InfoQ: Do you see StoryTeller as a developer tool only?
Jeremy: At this time StoryTeller is a bit developer centric in the way that you have to create tests, but in the long term I see StoryTeller as a tool for testers and business partners to express requirements as automated acceptance tests. Our (one) tester uses StoryTeller quite extensively.
InfoQ: Would StoryTeller easily integrate with CI tools?
Jeremy: Absolutely yes, and this was one of the main drivers for the architecture of StoryTeller. Everything about StoryTeller is "XCopy deployable." The StoryTeller tests are just Xml files stored on a file system and the tool makes no assumptions about where the actual binaries for the system under test will reside. For CI builds, StoryTeller includes a command line runner that can be executed from any build tool that supports shelling out to the command line. We run our StoryTeller test suite in a cascading build using JetBrains Team City CI tool and have integrated the StoryTeller results into our Team City website.
InfoQ: I understand you have dogfooded StoryTeller at Dovetail. How much have this helped in shaping the application?
Jeremy: I couldn't possibly overstate the importance of dogfooding StoryTeller. I've eliminated performance bottlenecks due to our experiences. I've found several ways to streamline the mechanisms for coding the Fixtures and Grammar building blocks for developers based on negative feedback from our first round of testing. Early on we noticed quite a bit of repetitive coding just to generate test grammars, so we found ways to eliminate duplication in the test automation code. I've routinely needed to improve the way that StoryTeller presents test errors and results to make failing test errors easier to diagnose due to feedback from our usage of the tool. Recently, I've had to invest more time into hardening StoryTeller against coding errors in a way that lets the developers writing the test automation code know exactly what's going on when things don't work correctly. Most recently, our team has finally hired a tester. Her usage of the editing tool and the friction that she encounters with StoryTeller has driven the last wave of functionality specifically to improve the ease of editing tests.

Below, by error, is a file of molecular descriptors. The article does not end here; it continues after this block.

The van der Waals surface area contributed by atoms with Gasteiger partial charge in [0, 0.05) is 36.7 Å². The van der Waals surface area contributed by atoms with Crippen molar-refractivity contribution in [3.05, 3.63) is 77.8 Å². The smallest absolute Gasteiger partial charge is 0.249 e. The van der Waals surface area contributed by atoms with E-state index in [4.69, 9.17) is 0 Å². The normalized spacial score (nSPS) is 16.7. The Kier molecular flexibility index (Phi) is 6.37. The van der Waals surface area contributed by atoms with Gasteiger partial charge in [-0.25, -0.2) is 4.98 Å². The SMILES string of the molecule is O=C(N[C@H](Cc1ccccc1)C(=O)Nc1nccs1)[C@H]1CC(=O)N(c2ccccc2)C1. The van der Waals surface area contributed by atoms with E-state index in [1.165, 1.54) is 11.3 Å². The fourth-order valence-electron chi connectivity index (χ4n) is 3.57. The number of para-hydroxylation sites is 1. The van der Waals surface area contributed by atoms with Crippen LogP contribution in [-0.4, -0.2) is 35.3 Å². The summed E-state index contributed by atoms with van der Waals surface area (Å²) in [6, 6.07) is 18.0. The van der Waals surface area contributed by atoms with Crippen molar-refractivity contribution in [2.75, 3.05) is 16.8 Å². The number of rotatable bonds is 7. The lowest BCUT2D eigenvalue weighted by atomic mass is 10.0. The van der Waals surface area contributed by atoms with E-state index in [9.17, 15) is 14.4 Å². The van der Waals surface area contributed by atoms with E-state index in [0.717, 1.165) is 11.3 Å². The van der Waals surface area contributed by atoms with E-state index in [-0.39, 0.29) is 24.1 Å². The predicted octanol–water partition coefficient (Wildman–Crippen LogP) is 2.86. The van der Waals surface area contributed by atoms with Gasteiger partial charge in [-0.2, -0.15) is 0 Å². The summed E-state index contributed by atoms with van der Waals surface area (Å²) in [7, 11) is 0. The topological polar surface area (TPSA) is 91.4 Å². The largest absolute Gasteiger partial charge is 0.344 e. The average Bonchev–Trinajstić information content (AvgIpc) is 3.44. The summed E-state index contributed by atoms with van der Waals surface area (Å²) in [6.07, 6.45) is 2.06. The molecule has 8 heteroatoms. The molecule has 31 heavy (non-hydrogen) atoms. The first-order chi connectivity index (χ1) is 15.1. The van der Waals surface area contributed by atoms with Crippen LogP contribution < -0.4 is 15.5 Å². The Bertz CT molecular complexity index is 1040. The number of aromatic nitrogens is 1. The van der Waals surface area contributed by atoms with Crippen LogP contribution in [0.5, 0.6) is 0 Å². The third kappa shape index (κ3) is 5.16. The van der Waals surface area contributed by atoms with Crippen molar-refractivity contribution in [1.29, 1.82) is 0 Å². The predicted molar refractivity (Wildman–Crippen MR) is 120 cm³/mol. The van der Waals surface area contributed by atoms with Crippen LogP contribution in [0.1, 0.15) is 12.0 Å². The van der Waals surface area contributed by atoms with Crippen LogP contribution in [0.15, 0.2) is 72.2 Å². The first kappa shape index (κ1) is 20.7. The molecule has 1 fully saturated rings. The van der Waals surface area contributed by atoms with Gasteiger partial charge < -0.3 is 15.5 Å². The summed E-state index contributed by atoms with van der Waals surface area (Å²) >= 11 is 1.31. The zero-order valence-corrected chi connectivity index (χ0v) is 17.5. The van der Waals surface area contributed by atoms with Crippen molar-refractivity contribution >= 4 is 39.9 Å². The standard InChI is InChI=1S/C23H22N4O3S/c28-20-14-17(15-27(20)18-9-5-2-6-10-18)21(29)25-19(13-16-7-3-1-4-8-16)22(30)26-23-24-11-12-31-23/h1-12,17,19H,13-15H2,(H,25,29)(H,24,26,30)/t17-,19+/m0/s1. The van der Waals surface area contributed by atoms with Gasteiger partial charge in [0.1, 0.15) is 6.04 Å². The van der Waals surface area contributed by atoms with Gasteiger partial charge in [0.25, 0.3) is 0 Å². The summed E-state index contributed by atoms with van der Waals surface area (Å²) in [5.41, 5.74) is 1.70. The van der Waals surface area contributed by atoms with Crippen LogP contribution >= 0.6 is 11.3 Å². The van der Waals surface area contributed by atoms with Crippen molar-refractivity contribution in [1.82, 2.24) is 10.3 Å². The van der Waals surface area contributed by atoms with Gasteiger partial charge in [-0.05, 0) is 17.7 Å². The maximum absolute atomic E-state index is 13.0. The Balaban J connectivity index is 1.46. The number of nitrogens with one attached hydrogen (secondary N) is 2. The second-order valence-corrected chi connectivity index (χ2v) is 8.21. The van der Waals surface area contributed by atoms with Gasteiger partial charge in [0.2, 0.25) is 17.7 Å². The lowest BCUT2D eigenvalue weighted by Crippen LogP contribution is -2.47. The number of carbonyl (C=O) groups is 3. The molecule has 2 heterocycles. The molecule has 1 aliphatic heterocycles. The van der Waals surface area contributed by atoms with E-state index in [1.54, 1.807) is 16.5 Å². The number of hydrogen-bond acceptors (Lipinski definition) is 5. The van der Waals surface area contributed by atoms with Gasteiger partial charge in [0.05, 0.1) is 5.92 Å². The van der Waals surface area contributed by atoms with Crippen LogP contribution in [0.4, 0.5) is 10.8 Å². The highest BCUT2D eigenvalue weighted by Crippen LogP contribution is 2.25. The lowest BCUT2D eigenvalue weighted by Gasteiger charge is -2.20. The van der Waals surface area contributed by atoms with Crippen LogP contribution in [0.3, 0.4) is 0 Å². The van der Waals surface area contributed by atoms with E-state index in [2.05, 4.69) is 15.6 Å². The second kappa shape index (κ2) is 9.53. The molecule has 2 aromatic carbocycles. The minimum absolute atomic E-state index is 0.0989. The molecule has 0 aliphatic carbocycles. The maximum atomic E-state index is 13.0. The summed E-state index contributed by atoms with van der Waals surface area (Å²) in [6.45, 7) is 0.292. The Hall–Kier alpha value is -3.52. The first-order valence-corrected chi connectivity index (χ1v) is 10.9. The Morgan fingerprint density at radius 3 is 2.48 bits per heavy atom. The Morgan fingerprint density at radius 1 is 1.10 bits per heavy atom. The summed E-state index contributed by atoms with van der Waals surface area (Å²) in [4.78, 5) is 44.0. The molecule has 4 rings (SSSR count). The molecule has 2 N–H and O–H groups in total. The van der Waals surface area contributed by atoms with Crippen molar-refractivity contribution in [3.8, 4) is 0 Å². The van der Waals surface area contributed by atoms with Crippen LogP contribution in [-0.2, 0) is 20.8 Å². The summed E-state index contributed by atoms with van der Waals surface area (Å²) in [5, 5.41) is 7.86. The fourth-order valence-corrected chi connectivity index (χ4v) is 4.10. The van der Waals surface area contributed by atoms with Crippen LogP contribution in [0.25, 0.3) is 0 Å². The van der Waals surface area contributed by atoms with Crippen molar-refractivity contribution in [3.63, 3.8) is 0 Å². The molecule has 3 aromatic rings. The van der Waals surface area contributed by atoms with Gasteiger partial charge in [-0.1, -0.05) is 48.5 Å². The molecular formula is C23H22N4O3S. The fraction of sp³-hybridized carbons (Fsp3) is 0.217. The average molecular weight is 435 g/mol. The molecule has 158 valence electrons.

InfoQ: What can we expect from StoryTeller going forward?
Jeremy: Probably not too much in the immediate future. I'm hoping for some feedback from early adopters. Right now, StoryTeller is very developer centric and requires you to code at least a skeleton of the Fixture first before editing tests -- which was a conscious decision on my part because Dovetail was a "developer only" team for a long time and it is of course very optimized for my team. Going forward, I want to add ways for testers and business facing users to create the testing language directly in the tool without developer intervention so that it can really become a way to write executable specifications ahead of development.
InfoQ: Thanks for taking the time to talk to us Jeremy. More information and the source code can be found at the StoryTeller project page.
Ian Culling, Andy Powell & Lee Cunningham Dec 11, 2013